By Lenny Rudow
Mako 184 Center Console: Take a Bite Out of Life
This small boat has legitimate offshore ambitions and capabilities, making it a great all-around fishing platform.
Pop Quiz: The Mako 184 CC is designed to A) catch bay-dwellers like redfish; B) catch inlet inhabitants like stripers; C) catch oceanic predators like mako sharks, or D) all of the above?
If you answered D, you got it right. And if you’re looking for a small center-console with big fishing possibilities, the Mako 184 CC is a great choice.
How can such a small craft cover so many angles? It’s the combination of small size and big-water capabilities. Although the boat is only 18’ 4” long it carries a relatively steep 18-degree transom deadrise. That helps it knock down a chop. When I tested the 184 CC, heavy boat traffic and a 10-knot breeze stirred up a confused sea that presented little challenge to this hull. Now consider the whopping-big 51-gallon fuel capacity, and running to hotspots 10 or 20 miles offshore becomes a possibility. Sure, you have to pick your days when you leave land behind in a boat this small, but when the weather cooperates those long runs become very real possibilities.
Days spent angling closer to home will be enhanced by a wide range of fishing features, including a 24-gallon livewell located under the forward console seat, a pair of 64-quart fish boxes (under the bowdeck seats), and under-gunwale rodracks. Unfortunately the console isn’t large enough to house a head compartment, though it does support a helm station with enough room to flush-mount a seven-inch chartplotter/fishfinder display.
Another thing to love about this boat is the simple and reasonable pricing. Mako offers the 184 CC at their national “No Haggle No Hassle” price of $23,995, with a 115-hp Mercury Optimax on the transom. That’s plenty of power for a boat of this size, but the cost does go up a hair when you add on a couple of must-haves that are listed as options: a raw-water washdown at $315, hydraulic steering (it’s listed as “mandatory” with 115-hp or more) at $900, and the removable splashwell guard, at $125.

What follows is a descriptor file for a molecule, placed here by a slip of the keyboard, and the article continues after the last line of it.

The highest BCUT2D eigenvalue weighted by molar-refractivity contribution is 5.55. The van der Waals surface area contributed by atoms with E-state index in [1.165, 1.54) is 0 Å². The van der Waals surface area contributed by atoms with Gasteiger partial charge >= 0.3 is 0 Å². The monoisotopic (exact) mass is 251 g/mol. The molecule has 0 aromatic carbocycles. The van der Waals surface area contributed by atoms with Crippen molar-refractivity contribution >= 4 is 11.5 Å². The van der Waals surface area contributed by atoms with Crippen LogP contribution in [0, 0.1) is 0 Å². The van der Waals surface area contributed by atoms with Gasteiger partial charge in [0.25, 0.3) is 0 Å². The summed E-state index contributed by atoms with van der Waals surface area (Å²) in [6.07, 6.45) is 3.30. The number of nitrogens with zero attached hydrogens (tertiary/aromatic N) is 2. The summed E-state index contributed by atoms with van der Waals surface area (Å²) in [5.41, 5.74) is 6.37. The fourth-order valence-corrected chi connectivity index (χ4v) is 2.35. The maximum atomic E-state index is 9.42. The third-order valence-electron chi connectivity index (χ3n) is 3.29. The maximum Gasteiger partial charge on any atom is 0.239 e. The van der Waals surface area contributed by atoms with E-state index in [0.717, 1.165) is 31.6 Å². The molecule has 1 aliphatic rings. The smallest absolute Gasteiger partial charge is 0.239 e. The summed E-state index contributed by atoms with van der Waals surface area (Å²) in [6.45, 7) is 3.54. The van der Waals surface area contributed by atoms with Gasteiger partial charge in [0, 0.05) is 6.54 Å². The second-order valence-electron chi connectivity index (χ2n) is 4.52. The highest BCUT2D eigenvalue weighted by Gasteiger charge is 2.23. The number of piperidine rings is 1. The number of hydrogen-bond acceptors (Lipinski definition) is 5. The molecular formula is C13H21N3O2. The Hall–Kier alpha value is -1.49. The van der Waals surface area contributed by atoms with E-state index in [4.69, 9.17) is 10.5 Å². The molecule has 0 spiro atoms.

Boats this small that are designed to run offshore must, of course, be built tough. No problems here, with all-composite construction including a one-piece fiberglass stringer grid, a chemically- and mechanically-bonded hull-to-deck joint, and foam injected into the spaces in between. A couple of extra touches you’ll spot on this boat include watertight electrical connections and aluminum reinforcement under the deck, for mounting a T-top.
Mako also paid a lot of attention to how the 184 CC looks. I was surprised to note that the Mako logo is stitched into the cushions and molded into the standard gunwale-mount rod holders. Nice. The bow rail is the sleek, low-profile grab-rail variety, and switches at the dash are all lighted rockers. In fact, this boat looks so good that any fish would be proud to meet its end on the decks of the 184 CC—be it an oceanic mako shark, a striper in the inlet, or a bay-dwelling redfish.
Comparison shoppers will want to see the Scout 187 Sportfish, the Cobia 194 CC, ther Sea Hunt 186, and the Privateer 1900 Atlantic.
For more information, visit Mako Boats.
- Lenny Rudow is Senior Editor for Dominion Marine Media, including Boats.com and Yachtworld.com. With over two decades of experience in marine journalism, he has contributed to publications including Boating Magazine, Marlin Magazine, Boating World, Saltwater Sportsman, Texas Fish & Game, and many others. Lenny is a graduate of the Westlawn School of Yacht Design who has won 28 BWI and OWAA writing awards.
- Connect with Lenny Rudow on Google+